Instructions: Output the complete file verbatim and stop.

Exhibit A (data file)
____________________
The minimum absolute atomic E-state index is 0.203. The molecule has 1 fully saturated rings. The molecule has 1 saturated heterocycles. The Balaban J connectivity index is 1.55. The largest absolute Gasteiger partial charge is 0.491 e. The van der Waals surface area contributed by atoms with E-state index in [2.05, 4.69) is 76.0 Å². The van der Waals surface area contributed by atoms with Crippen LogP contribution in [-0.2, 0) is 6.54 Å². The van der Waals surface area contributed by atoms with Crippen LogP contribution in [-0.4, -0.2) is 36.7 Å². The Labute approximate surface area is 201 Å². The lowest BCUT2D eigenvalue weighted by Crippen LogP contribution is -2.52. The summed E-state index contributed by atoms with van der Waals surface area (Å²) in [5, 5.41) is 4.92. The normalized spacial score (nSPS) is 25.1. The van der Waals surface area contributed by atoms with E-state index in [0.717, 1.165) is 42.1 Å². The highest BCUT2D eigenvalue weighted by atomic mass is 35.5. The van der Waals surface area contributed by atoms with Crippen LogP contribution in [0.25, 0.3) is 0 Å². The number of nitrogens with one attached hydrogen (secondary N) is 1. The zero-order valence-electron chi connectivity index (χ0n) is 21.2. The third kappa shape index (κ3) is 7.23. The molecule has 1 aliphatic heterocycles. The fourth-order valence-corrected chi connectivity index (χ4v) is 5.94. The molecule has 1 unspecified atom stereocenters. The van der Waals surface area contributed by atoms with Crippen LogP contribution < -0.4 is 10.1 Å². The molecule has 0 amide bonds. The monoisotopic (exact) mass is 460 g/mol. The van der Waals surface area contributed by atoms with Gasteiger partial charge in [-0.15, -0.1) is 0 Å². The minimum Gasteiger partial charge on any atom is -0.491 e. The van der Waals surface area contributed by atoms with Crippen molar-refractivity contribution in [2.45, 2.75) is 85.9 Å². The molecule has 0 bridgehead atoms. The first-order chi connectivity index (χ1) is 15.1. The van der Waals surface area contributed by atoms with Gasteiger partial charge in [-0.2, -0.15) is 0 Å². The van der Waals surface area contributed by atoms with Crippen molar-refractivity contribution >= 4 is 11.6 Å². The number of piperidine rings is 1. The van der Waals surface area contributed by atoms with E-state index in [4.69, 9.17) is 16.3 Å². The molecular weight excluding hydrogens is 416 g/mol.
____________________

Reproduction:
The minimum absolute atomic E-state index is 0.203. The molecule has 1 fully saturated rings. The molecule has 1 saturated heterocycles. The Balaban J connectivity index is 1.55. The largest absolute Gasteiger partial charge is 0.491 e. The van der Waals surface area contributed by atoms with E-state index in [2.05, 4.69) is 76.0 Å². The van der Waals surface area contributed by atoms with Crippen LogP contribution in [-0.2, 0) is 6.54 Å². The van der Waals surface area contributed by atoms with Crippen LogP contribution in [-0.4, -0.2) is 36.7 Å². The Labute approximate surface area is 201 Å². The lowest BCUT2D eigenvalue weighted by Crippen LogP contribution is -2.52. The summed E-state index contributed by atoms with van der Waals surface area (Å²) in [5, 5.41) is 4.92. The normalized spacial score (nSPS) is 25.1. The van der Waals surface area contributed by atoms with E-state index in [0.717, 1.165) is 42.1 Å². The highest BCUT2D eigenvalue weighted by atomic mass is 35.5. The van der Waals surface area contributed by atoms with Crippen LogP contribution in [0.25, 0.3) is 0 Å². The number of nitrogens with one attached hydrogen (secondary N) is 1. The zero-order valence-electron chi connectivity index (χ0n) is 21.2. The third kappa shape index (κ3) is 7.23. The molecule has 1 aliphatic heterocycles. The fourth-order valence-corrected chi connectivity index (χ4v) is 5.94. The molecule has 1 unspecified atom stereocenters. The van der Waals surface area contributed by atoms with Crippen LogP contribution < -0.4 is 10.1 Å². The molecule has 0 amide bonds. The monoisotopic (exact) mass is 460 g/mol. The van der Waals surface area contributed by atoms with Gasteiger partial charge in [-0.15, -0.1) is 0 Å². The minimum Gasteiger partial charge on any atom is -0.491 e. The van der Waals surface area contributed by atoms with Crippen molar-refractivity contribution in [2.45, 2.75) is 85.9 Å². The molecule has 0 bridgehead atoms. The first-order chi connectivity index (χ1) is 15.1. The van der Waals surface area contributed by atoms with Gasteiger partial charge in [-0.2, -0.15) is 0 Å². The van der Waals surface area contributed by atoms with Crippen molar-refractivity contribution >= 4 is 11.6 Å². The number of piperidine rings is 1. The van der Waals surface area contributed by atoms with E-state index in [4.69, 9.17) is 16.3 Å². The molecular weight excluding hydrogens is 416 g/mol.